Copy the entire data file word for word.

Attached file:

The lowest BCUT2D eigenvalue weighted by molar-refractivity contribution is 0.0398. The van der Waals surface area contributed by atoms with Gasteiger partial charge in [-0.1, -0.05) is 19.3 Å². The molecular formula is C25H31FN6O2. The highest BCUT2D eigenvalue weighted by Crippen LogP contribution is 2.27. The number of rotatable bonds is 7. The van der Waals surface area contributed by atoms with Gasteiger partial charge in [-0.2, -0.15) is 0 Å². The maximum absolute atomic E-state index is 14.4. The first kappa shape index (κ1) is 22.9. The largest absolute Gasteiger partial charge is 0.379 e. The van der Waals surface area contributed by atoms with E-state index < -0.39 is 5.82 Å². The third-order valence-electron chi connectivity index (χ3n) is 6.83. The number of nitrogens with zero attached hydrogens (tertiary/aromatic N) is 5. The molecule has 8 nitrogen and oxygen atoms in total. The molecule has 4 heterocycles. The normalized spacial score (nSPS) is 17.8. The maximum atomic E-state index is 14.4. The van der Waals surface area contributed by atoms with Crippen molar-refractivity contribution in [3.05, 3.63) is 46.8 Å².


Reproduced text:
The lowest BCUT2D eigenvalue weighted by molar-refractivity contribution is 0.0398. The van der Waals surface area contributed by atoms with Gasteiger partial charge in [-0.1, -0.05) is 19.3 Å². The molecular formula is C25H31FN6O2. The highest BCUT2D eigenvalue weighted by Crippen LogP contribution is 2.27. The number of rotatable bonds is 7. The van der Waals surface area contributed by atoms with Gasteiger partial charge in [-0.2, -0.15) is 0 Å². The maximum absolute atomic E-state index is 14.4. The first kappa shape index (κ1) is 22.9. The largest absolute Gasteiger partial charge is 0.379 e. The van der Waals surface area contributed by atoms with E-state index < -0.39 is 5.82 Å². The third-order valence-electron chi connectivity index (χ3n) is 6.83. The number of nitrogens with zero attached hydrogens (tertiary/aromatic N) is 5. The molecule has 8 nitrogen and oxygen atoms in total. The molecule has 4 heterocycles. The normalized spacial score (nSPS) is 17.8. The maximum atomic E-state index is 14.4. The van der Waals surface area contributed by atoms with Crippen molar-refractivity contribution in [3.05, 3.63) is 46.8 Å².